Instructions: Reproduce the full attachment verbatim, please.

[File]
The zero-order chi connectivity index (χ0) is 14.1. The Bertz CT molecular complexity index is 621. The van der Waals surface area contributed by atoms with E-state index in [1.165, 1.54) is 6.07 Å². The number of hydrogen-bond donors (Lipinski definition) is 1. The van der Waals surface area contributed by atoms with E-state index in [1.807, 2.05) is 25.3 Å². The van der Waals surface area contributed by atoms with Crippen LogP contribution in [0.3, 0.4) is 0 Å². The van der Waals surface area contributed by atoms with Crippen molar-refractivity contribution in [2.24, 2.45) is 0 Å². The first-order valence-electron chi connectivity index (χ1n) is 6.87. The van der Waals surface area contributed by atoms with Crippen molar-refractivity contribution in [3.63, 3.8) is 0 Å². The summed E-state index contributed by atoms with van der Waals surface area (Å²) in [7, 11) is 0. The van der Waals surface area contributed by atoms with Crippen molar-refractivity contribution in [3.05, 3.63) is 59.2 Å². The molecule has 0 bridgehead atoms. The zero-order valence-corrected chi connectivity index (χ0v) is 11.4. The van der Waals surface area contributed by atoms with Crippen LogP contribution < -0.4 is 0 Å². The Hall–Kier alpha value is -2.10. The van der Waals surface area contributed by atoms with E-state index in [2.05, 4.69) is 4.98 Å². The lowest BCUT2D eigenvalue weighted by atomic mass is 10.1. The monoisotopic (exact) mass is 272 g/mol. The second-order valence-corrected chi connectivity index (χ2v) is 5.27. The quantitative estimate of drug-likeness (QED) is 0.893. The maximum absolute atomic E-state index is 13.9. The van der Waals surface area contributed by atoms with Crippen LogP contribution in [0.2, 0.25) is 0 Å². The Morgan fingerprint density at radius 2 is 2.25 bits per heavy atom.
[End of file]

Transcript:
The zero-order chi connectivity index (χ0) is 14.1. The Bertz CT molecular complexity index is 621. The van der Waals surface area contributed by atoms with E-state index in [1.165, 1.54) is 6.07 Å². The number of hydrogen-bond donors (Lipinski definition) is 1. The van der Waals surface area contributed by atoms with E-state index in [1.807, 2.05) is 25.3 Å². The van der Waals surface area contributed by atoms with Crippen LogP contribution in [0.3, 0.4) is 0 Å². The van der Waals surface area contributed by atoms with Crippen molar-refractivity contribution in [2.24, 2.45) is 0 Å². The first-order valence-electron chi connectivity index (χ1n) is 6.87. The van der Waals surface area contributed by atoms with Crippen molar-refractivity contribution in [3.63, 3.8) is 0 Å². The summed E-state index contributed by atoms with van der Waals surface area (Å²) in [7, 11) is 0. The van der Waals surface area contributed by atoms with Crippen molar-refractivity contribution in [3.05, 3.63) is 59.2 Å². The molecule has 0 bridgehead atoms. The zero-order valence-corrected chi connectivity index (χ0v) is 11.4. The van der Waals surface area contributed by atoms with Crippen LogP contribution < -0.4 is 0 Å². The Hall–Kier alpha value is -2.10. The van der Waals surface area contributed by atoms with E-state index in [2.05, 4.69) is 4.98 Å². The lowest BCUT2D eigenvalue weighted by atomic mass is 10.1. The monoisotopic (exact) mass is 272 g/mol. The second-order valence-corrected chi connectivity index (χ2v) is 5.27. The quantitative estimate of drug-likeness (QED) is 0.893. The maximum absolute atomic E-state index is 13.9. The van der Waals surface area contributed by atoms with Crippen LogP contribution in [0.2, 0.25) is 0 Å². The Morgan fingerprint density at radius 2 is 2.25 bits per heavy atom.